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Dancing to a better life

  By CHICKIE LOCSIN Wilbert Aunzo and Pearl Marie Caneda. From bleak garbage dumps to glamor-filled dance floors, Wilbert Aunzo has come a long way. Aunzo was a scavenger and an out –of- school youth who picked garbage to buy his daily meal of rice and salt . When he was twelve, he joined a

Mar 23, 2015

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By CHICKIE LOCSIN

Wilbert Aunzo and Pearl Marie Caneda.
Wilbert Aunzo and Pearl Marie Caneda.

From bleak garbage dumps to glamor-filled dance floors, Wilbert Aunzo has come a long way.

Aunzo was a scavenger and an out –of- school youth who picked garbage to buy his daily meal of rice and salt . When he was twelve, he joined a dance camp organized by Edward and Eleanor Hayco and literally danced his way out of poverty and his crime-ridden neighborhood. His dancing prowess qualified him as an athletic scholar, enabled him to graduate high school, become a nine-time national champion, a member of the elite Philippine national team and the grand winner of the World Youth championship in Australia.

Azuro is just one of the recipients the Haycos advocacy of making life better through dance.

The Haycos were dance enthusiasts who, upon earning their team’s first gold medal in 2001, paid a courtesy call on then- Mayor Tomas Osmena who challenged them: “Medals have no meaning if you don’t share your gift of dance with the barangays.”

That very same year the couple picked up the challenge and set up free dance lessons in depressed barangays in Cebu City. “We felt that this added skill it would be easier for our dance athletes to get a job. We did not expect that the kids would take dancing seriously enough to compete.”

“Our team provides free lessons to kids from six to twenty-five years old. One year alone we taught over seven thousand kids which won us the Guinness record for the biggest dance class.” Over thirty thousand Cebuano kids have participated in the Hayco dance camps in the last fourteen years.

The couple has set up DanceSport Cebu and is assisted by volunteer teachers who were at one time their dance scholars. ”We expect our scholars to give back by teaching other kids what they have learned. That has been our simple rule for the past 15 years.”

Despite the glitter and glamor of their performances the dance scholars make many sacrifices whenever they compete. They share meager accommodations, even their shoes. The Haycos loan them costumes from their own inventory or help by buying ukay-ukay garments which the kids themselves embellish.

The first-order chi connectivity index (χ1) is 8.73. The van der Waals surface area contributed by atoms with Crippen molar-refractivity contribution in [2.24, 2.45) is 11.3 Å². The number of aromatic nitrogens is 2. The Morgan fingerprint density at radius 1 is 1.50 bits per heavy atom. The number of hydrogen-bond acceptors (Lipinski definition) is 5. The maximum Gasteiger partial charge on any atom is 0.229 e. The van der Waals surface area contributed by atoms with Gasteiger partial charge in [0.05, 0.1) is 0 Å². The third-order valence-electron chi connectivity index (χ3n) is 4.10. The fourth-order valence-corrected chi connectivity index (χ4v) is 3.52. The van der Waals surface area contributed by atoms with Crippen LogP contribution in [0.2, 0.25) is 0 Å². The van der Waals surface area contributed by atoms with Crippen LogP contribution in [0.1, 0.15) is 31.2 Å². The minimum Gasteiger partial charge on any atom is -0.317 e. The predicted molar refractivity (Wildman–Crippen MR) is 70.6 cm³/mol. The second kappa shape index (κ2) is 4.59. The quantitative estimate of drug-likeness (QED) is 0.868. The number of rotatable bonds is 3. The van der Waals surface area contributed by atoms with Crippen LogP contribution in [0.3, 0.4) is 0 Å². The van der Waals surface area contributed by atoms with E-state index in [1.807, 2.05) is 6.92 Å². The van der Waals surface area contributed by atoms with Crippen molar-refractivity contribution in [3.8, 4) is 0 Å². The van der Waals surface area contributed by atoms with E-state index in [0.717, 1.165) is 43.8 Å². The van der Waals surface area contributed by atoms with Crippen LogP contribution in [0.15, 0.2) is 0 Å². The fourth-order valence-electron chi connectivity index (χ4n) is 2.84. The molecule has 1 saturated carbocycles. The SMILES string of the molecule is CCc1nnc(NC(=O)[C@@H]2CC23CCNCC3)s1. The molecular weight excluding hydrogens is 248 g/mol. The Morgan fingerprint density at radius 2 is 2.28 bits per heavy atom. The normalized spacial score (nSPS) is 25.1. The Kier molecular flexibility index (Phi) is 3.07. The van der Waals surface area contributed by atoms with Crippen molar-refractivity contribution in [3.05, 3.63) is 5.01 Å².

Although it was never the intention of the Haycos to develop competitors, the DanceSport Team Cebu City has won many awards: the first medal won by the Philippines in the International Children’s Game, 35 out of 36 medals in Batang Pinoy Nationals, Gold in the 2005 SEA Games, the World Youth championship in Las Vegas in 2011.

Becky Garcia, acclaimed as the “Mother of Philippine DanceSport” is encouraged by the tremendous progress of DanceSport in the Philippines which she founded eighteen years ago. “We brought in foreign instructors and now our dance teams are close to world class. This shows in our ranking and the number of medals they have won in Asian competitions.”

DanceSport shares the gospel of dance to young people.
DanceSport shares the gospel of dance to young people.

She is excited that the Philippines is sending a team for the first time to this year’s German Open “As they have never competed in Europe we are considering this a major milestone. Our couples have trained long and hard and are ready for the challenge.”

Marvie Cojuangco-Yulo and Chona Valdez-Mercado, both directors of the Dance Sport Council and members of the competition committee, explained that the group was organized to develop competitors and to promote ten international dances. The Council is open to everyone to “everyone who competes.”

They have three competitions a year, with around two hundred participants in each heat who vie to represent the Philippines in the Asia Pacific Championship. Winners are considered athletes and the top one or two are qualified to receive a monthly allowance from the Philippine Sports Commission.

Both long-time dance enthusiasts, Yulo and Mercado recall the early days of ballroom dancing. “It started as a socialization activity” reminisced Mercado. “Ladies gathered in dance clubs like Equinox , 92 DB, Zu, Savannah and Bykes and danced all evening with instructors who were more patient and energetic than their husbands in teaching them the latest dance steps.”

Yulo recalls, “In the early 2000, Filipino DIs were the best in the region. At one time, more than one hundred of our best male Dis were working in Singapore earning as much as Sing$150 per night while the locals were making Php 1000.”

She rues the fact that “ The number of dancing ladies have dwindled due to the expense. Subsequently the income of the instructors have not improved . Nowadays, in-demand DIs with all -day bookings earn an average of P 55,000 monthly while in-house DIs make do with P 300/night plus tips.”

But with the support of the Haycos and the Dance Council, Garcia does not see enthusiasm for DanceSport waning anytime in the future: “DanceSport is the perfect sport for peace and harmony-loving Filipinos. Dancing not only gives a certain education in style, it is also beautiful to watch and you can do it your whole life.”

 

 

 

 

 

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